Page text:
Professional athletes are known to travel all over the United States to participate in events and appear for sponsorship, etc. In 2013, a Texas professional golfer, played in one tournament held in Indiana for a few days. In 2017, Indiana claimed that this TX resident was required to pay Indiana state income tax. After a few battles in court, Indiana won the case. The lesson here is, Indiana is one of many states that will require professional athletes, or others with similar facts, to file income tax returns, regardless of the time spent in that state. And, without a tax return being filed, the statute for making a tax due claim, as was done by Indiana, does not close.
Do you have questions about your filing responsibilities? Contact a member of the Eide Bailly State and Local Tax team.
Most accounting professionals are aware that sourcing rules can vary state to state. Colorado recently announced that starting August 8, 2018, effective for tax years beginning after 2018, companies will be required to allot certain revenue based on market instead of cost of performance. This means that revenue from sales, rentals, leases, or services from customers in Colorado will now be subject to their Corporate tax. Contact Eide Bailly’s State and Local Tax team with questions to learn more.
States are reviewing and/or adopting new approaching to state taxation in light of the Tax Cuts and Jobs Act. Learn more about the impact, how states are responding and the importance of planning under the new tax landscape in our recent article.
If you’re considering doing business or having employees in the state of Pennsylvania, you’ll want to join us for our upcoming Pennsylvania State Tax Update. Helpful insights into Pennsylvania tax filings will be shared during our June 26 webinar. Register today!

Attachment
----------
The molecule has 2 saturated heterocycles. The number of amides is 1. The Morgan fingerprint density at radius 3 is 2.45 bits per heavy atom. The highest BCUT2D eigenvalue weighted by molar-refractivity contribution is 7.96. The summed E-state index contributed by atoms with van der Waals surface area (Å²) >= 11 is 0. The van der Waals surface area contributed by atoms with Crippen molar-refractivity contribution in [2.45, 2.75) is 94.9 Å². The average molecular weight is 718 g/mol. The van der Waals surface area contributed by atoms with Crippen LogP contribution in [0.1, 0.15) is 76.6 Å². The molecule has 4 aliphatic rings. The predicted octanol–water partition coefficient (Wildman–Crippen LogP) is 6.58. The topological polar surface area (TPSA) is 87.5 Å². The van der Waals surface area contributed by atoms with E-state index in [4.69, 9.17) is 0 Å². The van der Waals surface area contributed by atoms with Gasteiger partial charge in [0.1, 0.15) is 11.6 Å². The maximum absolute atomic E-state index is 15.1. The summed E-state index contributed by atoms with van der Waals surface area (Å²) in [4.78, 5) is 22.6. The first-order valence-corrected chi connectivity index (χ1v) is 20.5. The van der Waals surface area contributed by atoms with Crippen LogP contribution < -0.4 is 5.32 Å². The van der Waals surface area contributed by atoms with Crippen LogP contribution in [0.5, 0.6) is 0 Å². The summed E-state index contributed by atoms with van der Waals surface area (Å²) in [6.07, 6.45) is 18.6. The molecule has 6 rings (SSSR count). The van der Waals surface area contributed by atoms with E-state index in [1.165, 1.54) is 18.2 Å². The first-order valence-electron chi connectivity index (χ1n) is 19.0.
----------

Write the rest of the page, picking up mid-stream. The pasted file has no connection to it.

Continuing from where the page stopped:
Online sales continue to have a negative impact on state and local tax revenue, and Georgia is the latest state to take action.
Georgia Governor Nathan Deal recently signed House Bill 61 legislation, which is an economic nexus law on internal sales and will affect certain retailers who conduct business in the state of Georgia. The law will require retailers who make sales outside of Georgia, for delivery into Georgia, to either collect and remit tax on those sales, or provide notice to purchasers that tax may be due. These retailers must send tax statements each year to purchasers who spend at least $500, and must file such statements with the Georgia Department of Revenue.
Retailers who are subject to this economic nexus include those in the previous or current calendar year who:
- Have over $250,000 in gross revenue from retail sales of tangible personal property to be delivered to a location in Georgia, or
- Have conducted 200 or more separate retail sales of tangible personal property to be delivered to a location in Georgia.
If you have any questions about this or similar legislation, contact your state and local tax professional.
Are you considering doing business or having employees in New York state?
Have you had issues with your state tax filing?
Check out the recording of our recent New York State Tax Update to learn more.
The first state to significantly revamp its tax code in response to federal tax reform is New York. To learn more about NY budget bill S. 7509 that was signed by Governor Cuomo on April 12, join the SALT team on April 27 for the New York state presentation. Other states like California may follow New York’s lead to counteract the federal cap on state and local tax deductions. NY established a new payroll tax and charitable funds as workarounds to federal tax reform.
Many other states are working on their tax code as well; contact our state and local tax team to learn more.